Posted on April 30, 2012 by

Copyright vs the GIPA Act

In March 2012, the Office of the Information Commissioner (‘OIC’) issued a ‘knowledge update’  on ‘Copyright and compliance with the GIPA Act’ (‘the Update‘).

The Update discusses  advice received by the OIC on the relationship between the obligations upon local councils to provide access to development applications (DAs) and plans associated with DAs and the application of copyright legislation to those plans.

The issue

At issue is how a local council can fulfill it’s disclosure requirements under the Government Information (Public Access) Act 2009 (‘GIPA Act‘) without infringing the copyright of the copyright owner of the plans and other documents associated with DAs that have been submitted to the council.

The law

Under section 6 of the GIPA Act it is mandatory for agencies to make certain information publicly available unless there is an overriding public interest against disclosure.

Section 6 (6) of the GIPA Act states:

(6) Nothing in this section or the regulations requires or permits an agency to make open access information available in any way that would constitute an infringement of copyright.

Schedule 1, item 3 of the Government Information (Public Access) Regulation 2009 (‘GIPA Regulation‘) lists DAs and any associated documents received in relation to a proposed development as a type of information that must be made publicly available under section 6 of the GIPA Act.

Under section 31 of the Copyright Act 1968 (Cth) owners of ‘works’ are given exclusive rights to do certain acts in respect of those ‘works’. These rights include the exclusive right to publish the work.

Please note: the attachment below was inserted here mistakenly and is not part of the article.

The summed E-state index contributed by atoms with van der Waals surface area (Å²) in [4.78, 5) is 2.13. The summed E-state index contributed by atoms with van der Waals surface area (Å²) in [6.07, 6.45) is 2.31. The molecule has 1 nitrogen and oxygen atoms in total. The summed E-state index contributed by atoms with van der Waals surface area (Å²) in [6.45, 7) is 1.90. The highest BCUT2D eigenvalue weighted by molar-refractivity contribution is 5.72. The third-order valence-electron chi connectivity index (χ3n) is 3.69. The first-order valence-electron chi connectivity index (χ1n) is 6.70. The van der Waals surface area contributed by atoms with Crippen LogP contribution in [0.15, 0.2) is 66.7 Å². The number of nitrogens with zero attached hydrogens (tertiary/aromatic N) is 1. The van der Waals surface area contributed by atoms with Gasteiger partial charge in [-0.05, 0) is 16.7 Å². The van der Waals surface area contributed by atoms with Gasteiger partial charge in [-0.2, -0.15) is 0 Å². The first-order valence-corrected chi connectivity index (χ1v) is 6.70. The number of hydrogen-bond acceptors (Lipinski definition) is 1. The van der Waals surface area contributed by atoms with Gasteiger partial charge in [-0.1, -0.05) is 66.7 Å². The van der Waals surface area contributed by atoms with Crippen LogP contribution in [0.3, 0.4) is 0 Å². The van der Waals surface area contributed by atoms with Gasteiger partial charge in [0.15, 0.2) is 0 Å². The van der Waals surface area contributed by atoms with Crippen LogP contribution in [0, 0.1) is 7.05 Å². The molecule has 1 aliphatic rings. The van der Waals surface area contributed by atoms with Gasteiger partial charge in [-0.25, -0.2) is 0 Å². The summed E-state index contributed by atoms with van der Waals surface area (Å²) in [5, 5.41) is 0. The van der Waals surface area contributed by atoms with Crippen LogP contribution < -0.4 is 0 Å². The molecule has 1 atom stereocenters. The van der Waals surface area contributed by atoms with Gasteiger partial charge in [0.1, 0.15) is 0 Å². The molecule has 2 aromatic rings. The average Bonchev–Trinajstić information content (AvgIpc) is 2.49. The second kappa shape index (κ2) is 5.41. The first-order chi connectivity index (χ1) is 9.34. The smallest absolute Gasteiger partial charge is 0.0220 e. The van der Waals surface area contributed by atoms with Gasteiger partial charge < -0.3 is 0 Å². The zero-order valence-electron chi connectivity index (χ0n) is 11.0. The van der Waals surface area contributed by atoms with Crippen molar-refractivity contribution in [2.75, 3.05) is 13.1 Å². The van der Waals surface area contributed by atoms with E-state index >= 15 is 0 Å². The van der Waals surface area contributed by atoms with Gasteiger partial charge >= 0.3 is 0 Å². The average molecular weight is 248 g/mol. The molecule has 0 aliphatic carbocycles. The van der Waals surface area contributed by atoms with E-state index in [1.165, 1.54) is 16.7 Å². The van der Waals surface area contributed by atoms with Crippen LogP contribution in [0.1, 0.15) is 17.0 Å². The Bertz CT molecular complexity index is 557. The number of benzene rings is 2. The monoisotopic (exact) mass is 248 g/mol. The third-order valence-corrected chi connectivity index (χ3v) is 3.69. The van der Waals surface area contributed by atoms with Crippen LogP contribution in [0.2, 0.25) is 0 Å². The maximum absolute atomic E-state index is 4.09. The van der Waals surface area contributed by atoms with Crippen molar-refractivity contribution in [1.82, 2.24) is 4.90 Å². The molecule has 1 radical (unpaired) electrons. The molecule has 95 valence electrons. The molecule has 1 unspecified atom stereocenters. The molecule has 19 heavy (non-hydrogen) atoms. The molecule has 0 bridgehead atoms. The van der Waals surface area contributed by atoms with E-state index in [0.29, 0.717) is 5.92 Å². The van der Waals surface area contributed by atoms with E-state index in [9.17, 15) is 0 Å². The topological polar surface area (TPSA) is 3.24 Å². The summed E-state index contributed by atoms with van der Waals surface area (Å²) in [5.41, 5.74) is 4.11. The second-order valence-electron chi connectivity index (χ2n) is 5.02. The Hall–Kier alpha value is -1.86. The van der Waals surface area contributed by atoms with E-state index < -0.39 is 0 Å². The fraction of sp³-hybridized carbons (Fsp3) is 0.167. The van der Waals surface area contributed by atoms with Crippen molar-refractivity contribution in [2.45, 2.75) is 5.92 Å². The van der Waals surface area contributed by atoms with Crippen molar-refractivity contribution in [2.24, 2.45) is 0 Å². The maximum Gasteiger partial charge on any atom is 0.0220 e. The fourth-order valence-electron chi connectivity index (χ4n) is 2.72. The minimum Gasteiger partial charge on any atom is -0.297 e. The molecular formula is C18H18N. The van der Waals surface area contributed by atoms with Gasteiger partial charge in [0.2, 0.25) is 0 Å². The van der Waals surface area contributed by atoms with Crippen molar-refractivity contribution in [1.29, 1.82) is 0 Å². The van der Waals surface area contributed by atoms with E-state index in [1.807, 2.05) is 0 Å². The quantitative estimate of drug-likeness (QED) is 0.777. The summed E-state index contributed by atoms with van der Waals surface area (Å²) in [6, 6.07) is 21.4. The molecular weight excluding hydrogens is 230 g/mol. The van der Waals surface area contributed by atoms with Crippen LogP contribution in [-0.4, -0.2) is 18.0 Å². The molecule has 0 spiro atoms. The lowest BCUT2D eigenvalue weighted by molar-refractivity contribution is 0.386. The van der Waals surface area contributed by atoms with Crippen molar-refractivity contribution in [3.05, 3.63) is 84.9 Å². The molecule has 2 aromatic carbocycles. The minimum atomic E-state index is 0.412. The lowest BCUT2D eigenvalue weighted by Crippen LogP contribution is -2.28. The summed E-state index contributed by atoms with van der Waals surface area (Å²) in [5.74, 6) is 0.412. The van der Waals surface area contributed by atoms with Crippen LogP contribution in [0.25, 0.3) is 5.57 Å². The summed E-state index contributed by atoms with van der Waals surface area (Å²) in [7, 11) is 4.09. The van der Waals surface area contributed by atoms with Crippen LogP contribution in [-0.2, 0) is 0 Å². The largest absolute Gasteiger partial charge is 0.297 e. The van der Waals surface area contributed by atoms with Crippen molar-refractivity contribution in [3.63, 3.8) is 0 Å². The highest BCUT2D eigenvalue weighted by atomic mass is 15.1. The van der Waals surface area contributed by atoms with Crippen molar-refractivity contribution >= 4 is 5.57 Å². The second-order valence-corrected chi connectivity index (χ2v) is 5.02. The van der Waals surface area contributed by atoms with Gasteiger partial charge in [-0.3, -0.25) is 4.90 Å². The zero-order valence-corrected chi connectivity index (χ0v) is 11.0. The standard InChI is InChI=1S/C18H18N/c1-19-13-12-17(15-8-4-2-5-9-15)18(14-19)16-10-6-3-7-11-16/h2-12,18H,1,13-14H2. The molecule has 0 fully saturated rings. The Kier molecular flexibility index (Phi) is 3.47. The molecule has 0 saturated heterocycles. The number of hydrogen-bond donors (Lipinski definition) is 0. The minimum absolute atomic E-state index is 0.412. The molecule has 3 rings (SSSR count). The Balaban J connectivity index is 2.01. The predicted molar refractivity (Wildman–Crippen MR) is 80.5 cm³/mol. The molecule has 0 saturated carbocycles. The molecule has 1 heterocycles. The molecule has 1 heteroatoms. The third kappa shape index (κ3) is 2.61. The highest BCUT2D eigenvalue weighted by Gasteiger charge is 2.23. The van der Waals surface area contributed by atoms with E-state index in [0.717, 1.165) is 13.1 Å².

Pursuant to section 36 of the Copyright Act, a person’s copyright is infringed where ‘a person who, not being the owner of the copyright, and without the licence of the owner of the copyright, does in Australia, or authorizes the doing in Australia of, any act comprised in the copyright.‘ [My emphasis]

The licence referred to in section 36 may either be express or implied.

Infringement of an owner’s copyright may also be avoided where there is a statutory licence (see section 183 of the Copyright Act) or a statutory defence is applicable (see sections 40 and 41 of the Copyright Act).

The advice of the Crown Solicitor

The OIC obtained advice from the Crown Solicitor on the issue.

The Crown Solicitor advised that the Copyright Act applies irrespective of the requirements of the GIPA Act or Regulation. This is, no doubt, because the copyright Act is Commonwealth legislation and therefore prevails over State legislation to the extent of any inconsistency.

The Crown solicitor further advised that unless there is a relevant licence, a council will always be in breach of the Copyright Act when copying, publishing and distributing documents under the GIPA Act to which copyright applies.

In the opinion of the Crown Solicitor local councils do not hold a statutory licence to use copyright material under section 183 of the Copyright Act. Further, the Crown Solicitor advised that the defences of fair dealing in section 40 and 41 of the Copyright Act ‘do not apply to a local council in respect of publishing or copying material subject to the GIPA Act.’

In the opinion of the Crown Solicitor it is ‘unlikely that local councils could rely on an implied licence to reproduce plans’. The Crown Solicitor reasoned that:

‘there is nothing in an architect’s conduct in preparing plans to be submitted as part of DA that can be taken as constituting an abandonment of his or her exclusive rights conferred by the Copyright Act, especially where the rights to be infringed occur from councils’ uses connected to the GIPA regime rather than the DA regime.’

The Crown Solicitor also advised upon the role of clause 57 of the Environmental Planning and Assessment Regulation 2000 (‘EPA Regulation‘). Clause 57 states:

Upon a development application being made under section 78A of the Act, the applicant (not being entitled to copyright) is taken to have indemnified all persons using the development application and documents in accordance with the Act against any claim or action in respect of breach of copyright.

In the opinion of the Crown Solicitor, the indemnity provided by clause 57 applies ‘only to things done under the EPA Act. It does not cover reproduction or distribution of copyright material under the GIPA Act.